Despite the guarantee of the Fourth Amendment, U.S. law enforcement and intelligence agencies have made a habit of spying on the citizenry. But in the 21st century, the internet and the ability of computers to store and process vast amounts of data has allowed the government to collect vast amounts of data about each of us.
Government surveillance goes well beyond the NSA/FBI mass surveillance programs revealed by Edward Snowden in 2013. The Drug Enforcement Agency’s automatic license plate readers have been recording our travel for decades; the FBI’s domain awareness program records where we travel, record has been recording license plates for decades, Fusion Centers and Joint Terrorism Task Forces (run by DHS and the FBI respectively) gather information.
We have an opportunity to stop intelligence agencies from collecting our phone, email and other records in bulk when Section 215 of the USA Patriot Act sunsets at the end of 2019.
Remember the good ol’ days when just Big Brother kept tabs on what you did and where you went?
More than five years have passed since the public became aware of the damning extent of mass surveillance that is conducted against innocent people in the United States pursuant to Section 215. Despite broad public outrage and several Congressional attempts to meaningfully reform Section 215, mass surveillance of innocent people continues.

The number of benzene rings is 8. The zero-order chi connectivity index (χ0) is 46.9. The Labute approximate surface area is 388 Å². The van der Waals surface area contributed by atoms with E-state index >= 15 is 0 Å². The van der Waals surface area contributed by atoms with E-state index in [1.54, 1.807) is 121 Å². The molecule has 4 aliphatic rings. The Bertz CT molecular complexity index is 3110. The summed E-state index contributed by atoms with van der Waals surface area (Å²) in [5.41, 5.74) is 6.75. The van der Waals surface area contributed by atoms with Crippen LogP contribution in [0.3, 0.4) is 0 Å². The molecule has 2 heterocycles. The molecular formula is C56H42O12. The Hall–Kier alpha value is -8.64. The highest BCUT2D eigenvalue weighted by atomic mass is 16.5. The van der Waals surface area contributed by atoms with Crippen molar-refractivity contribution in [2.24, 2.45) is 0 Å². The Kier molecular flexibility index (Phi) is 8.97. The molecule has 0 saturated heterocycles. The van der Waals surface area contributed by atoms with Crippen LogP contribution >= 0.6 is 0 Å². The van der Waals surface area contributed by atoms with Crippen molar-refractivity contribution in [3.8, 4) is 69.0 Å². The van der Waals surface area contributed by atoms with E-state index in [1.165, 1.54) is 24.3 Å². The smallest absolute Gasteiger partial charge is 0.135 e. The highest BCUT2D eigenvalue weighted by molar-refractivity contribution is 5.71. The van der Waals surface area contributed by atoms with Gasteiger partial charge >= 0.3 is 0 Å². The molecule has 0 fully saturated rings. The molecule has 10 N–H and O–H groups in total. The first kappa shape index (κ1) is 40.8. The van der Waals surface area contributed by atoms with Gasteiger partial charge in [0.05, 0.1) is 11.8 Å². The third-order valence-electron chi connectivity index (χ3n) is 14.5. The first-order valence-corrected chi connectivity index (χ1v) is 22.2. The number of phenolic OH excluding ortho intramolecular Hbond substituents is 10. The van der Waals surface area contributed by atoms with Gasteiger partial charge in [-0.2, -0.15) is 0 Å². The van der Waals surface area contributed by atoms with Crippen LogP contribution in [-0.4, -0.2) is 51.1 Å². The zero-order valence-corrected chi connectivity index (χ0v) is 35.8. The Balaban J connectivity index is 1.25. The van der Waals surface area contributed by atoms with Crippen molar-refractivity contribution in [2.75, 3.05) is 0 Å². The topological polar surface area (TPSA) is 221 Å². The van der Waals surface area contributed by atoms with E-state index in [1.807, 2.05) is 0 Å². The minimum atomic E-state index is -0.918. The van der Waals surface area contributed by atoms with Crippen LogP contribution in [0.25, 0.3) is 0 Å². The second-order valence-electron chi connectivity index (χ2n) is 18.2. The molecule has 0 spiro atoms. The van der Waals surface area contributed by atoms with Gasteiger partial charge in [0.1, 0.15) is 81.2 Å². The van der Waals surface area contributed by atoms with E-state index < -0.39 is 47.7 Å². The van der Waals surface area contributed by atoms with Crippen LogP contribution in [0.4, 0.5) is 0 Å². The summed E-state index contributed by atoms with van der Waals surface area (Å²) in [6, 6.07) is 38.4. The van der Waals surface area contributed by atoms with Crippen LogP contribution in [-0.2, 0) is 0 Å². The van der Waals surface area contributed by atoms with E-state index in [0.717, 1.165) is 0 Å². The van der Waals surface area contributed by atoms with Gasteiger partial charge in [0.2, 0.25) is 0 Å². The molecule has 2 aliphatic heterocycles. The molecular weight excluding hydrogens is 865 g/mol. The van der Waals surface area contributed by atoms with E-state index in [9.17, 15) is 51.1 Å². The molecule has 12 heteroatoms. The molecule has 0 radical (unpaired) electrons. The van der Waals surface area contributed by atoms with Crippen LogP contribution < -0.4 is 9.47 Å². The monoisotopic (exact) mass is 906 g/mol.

Breaking: The NSA is no longer using the phone metadata program. It’s time for Congress to end it once and for all.
For years we’ve said that the NSA’s mass surveillance program that collects our phone metadata under Section 215 of the PATRIOT Act is unconstitutional, unnecessary, and should be ended. Now it seems that the NSA agrees with us (at least on those last two points).
Defending Rights & Dissent and the Chicago Committee to Defend the Bill of Rights are civil liberties groups with a long history of standing up for the right to engage in political expression.